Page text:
“The study guides do not aim to canonize Rousseau,” Douthwaite says. “On the contrary, we aim to put Rousseau’s work and thought into a dialectical kind of questioning with recent thinkers in political science, gender studies, and religious history.”
Douthwaite says including students in her work through projects such as this is a priority for her as both a scholar and a teacher. “The collaboration we have undertaken this summer has been energizing and, I think, has opened the students’ eyes to some new avenues for professional development where they will be able to use their expertise in the future.”
Malewitz, a senior double majoring in French and Arabic studies, says her work on the project was an invaluable educational experience that helped her fine-tune her language skills.
“This was the first time I had ever done any translating,” she says. “Usually in language classes, we focus on producing our own language. I found this project enhanced my vocabulary both in words I had never seen before and in thinking about the shades of meaning of words I already know. The challenge of conveying exactly what the author meant was really enriching.”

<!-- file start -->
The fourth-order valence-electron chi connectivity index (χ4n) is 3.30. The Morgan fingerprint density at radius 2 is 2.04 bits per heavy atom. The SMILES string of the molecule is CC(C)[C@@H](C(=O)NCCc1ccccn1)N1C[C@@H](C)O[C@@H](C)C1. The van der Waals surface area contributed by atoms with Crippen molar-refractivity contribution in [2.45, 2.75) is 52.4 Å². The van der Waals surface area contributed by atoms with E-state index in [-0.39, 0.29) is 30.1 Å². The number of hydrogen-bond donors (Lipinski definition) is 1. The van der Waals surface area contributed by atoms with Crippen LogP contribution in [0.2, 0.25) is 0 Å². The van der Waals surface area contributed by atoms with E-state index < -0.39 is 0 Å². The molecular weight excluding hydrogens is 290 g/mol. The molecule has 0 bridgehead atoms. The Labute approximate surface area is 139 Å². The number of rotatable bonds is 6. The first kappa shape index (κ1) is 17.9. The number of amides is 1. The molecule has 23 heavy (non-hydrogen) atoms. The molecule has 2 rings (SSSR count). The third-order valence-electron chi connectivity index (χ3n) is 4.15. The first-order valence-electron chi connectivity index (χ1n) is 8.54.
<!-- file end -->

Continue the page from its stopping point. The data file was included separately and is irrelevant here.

The students have also been able to get involved in other aspects of the exhibit, from choosing the artwork and texts that will be displayed to designing the layout of the room, says Wester, a 2011 Notre Dame graduate who completed her undergraduate degree in French and psychology and is now working toward a master’s in French at the University.
Wester says she was particularly eager to get involved with the project because it built on her previous humanitarian work as a volunteer document translator for francophone refugees at Freedom House in Detroit.
“First of all, I hope that visitors learn to appreciate their own living conditions after viewing the miserable situations that the people in ‘DIGNITÉ’ are subjected to,” Wester says. “Secondly, I’d like people to recognize that these terrible conditions still exist throughout the world. Making the Notre Dame and South Bend community aware of these injustices is one of the most important things this exhibit can do.”
In addition to conveying a powerful message about human rights and Rousseau’s work, the project demonstrates how relevant French studies are in today’s world, Douthwaite says.
“With our linguistic expertise, the students and I have provided valuable assistance to Amnesty International in France,” she says. “With our historical and literary abilities, we also have been able to conceptualize linkages between past and present—between Rousseau’s prescience in ‘The Discourse on the Origins of Inequality’ and today’s urgent call for a more just economy.”
DIGNITY will be on display in the Snite Museum from Jan. 15 until March 11. The exhibit—along with the translated document Douthwaite, Wester and Malewitz created—will then move on to Chicago.
“As the DIGNITY exhibit launches its American tour,” Douthwaite says, “it is gratifying to know that our catalogue, and the memory of the leadership role of Notre Dame students and faculty, will go along with it.”